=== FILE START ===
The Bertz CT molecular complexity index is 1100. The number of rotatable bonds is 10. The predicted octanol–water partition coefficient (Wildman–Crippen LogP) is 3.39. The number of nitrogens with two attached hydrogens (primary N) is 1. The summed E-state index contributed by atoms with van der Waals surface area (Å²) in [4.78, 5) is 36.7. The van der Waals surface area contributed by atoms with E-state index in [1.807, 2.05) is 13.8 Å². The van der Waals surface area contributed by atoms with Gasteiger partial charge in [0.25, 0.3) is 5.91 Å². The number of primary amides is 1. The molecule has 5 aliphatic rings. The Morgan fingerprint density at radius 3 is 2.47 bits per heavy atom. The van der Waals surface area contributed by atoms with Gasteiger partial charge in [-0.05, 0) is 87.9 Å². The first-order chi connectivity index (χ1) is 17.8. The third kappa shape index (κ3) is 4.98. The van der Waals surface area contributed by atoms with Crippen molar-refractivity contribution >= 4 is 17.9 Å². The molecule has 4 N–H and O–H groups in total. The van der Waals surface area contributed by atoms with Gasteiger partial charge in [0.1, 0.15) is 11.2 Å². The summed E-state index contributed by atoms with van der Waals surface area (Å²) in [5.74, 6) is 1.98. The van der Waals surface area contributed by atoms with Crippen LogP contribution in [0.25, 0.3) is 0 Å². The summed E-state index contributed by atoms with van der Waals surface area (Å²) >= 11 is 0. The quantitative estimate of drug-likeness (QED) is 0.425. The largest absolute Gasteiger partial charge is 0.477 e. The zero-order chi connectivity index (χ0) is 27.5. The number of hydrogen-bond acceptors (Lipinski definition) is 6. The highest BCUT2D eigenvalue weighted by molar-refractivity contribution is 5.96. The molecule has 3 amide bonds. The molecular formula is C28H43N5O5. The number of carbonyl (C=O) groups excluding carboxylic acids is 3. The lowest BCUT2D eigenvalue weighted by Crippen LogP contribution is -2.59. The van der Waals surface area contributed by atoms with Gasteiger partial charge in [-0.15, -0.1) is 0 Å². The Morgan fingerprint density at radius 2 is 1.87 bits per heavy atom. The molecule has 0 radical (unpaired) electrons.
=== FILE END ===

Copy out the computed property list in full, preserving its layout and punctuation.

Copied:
The Bertz CT molecular complexity index is 1100. The number of rotatable bonds is 10. The predicted octanol–water partition coefficient (Wildman–Crippen LogP) is 3.39. The number of nitrogens with two attached hydrogens (primary N) is 1. The summed E-state index contributed by atoms with van der Waals surface area (Å²) in [4.78, 5) is 36.7. The van der Waals surface area contributed by atoms with E-state index in [1.807, 2.05) is 13.8 Å². The van der Waals surface area contributed by atoms with Gasteiger partial charge in [0.25, 0.3) is 5.91 Å². The number of primary amides is 1. The molecule has 5 aliphatic rings. The Morgan fingerprint density at radius 3 is 2.47 bits per heavy atom. The van der Waals surface area contributed by atoms with Gasteiger partial charge in [-0.05, 0) is 87.9 Å². The first-order chi connectivity index (χ1) is 17.8. The third kappa shape index (κ3) is 4.98. The van der Waals surface area contributed by atoms with Crippen molar-refractivity contribution >= 4 is 17.9 Å². The molecule has 4 N–H and O–H groups in total. The van der Waals surface area contributed by atoms with Gasteiger partial charge in [0.1, 0.15) is 11.2 Å². The summed E-state index contributed by atoms with van der Waals surface area (Å²) in [5.74, 6) is 1.98. The van der Waals surface area contributed by atoms with Crippen LogP contribution in [0.25, 0.3) is 0 Å². The summed E-state index contributed by atoms with van der Waals surface area (Å²) >= 11 is 0. The quantitative estimate of drug-likeness (QED) is 0.425. The largest absolute Gasteiger partial charge is 0.477 e. The zero-order chi connectivity index (χ0) is 27.5. The number of hydrogen-bond acceptors (Lipinski definition) is 6. The highest BCUT2D eigenvalue weighted by molar-refractivity contribution is 5.96. The molecule has 3 amide bonds. The molecular formula is C28H43N5O5. The number of carbonyl (C=O) groups excluding carboxylic acids is 3. The lowest BCUT2D eigenvalue weighted by Crippen LogP contribution is -2.59. The van der Waals surface area contributed by atoms with Gasteiger partial charge in [-0.15, -0.1) is 0 Å². The Morgan fingerprint density at radius 2 is 1.87 bits per heavy atom. The molecule has 0 radical (unpaired) electrons.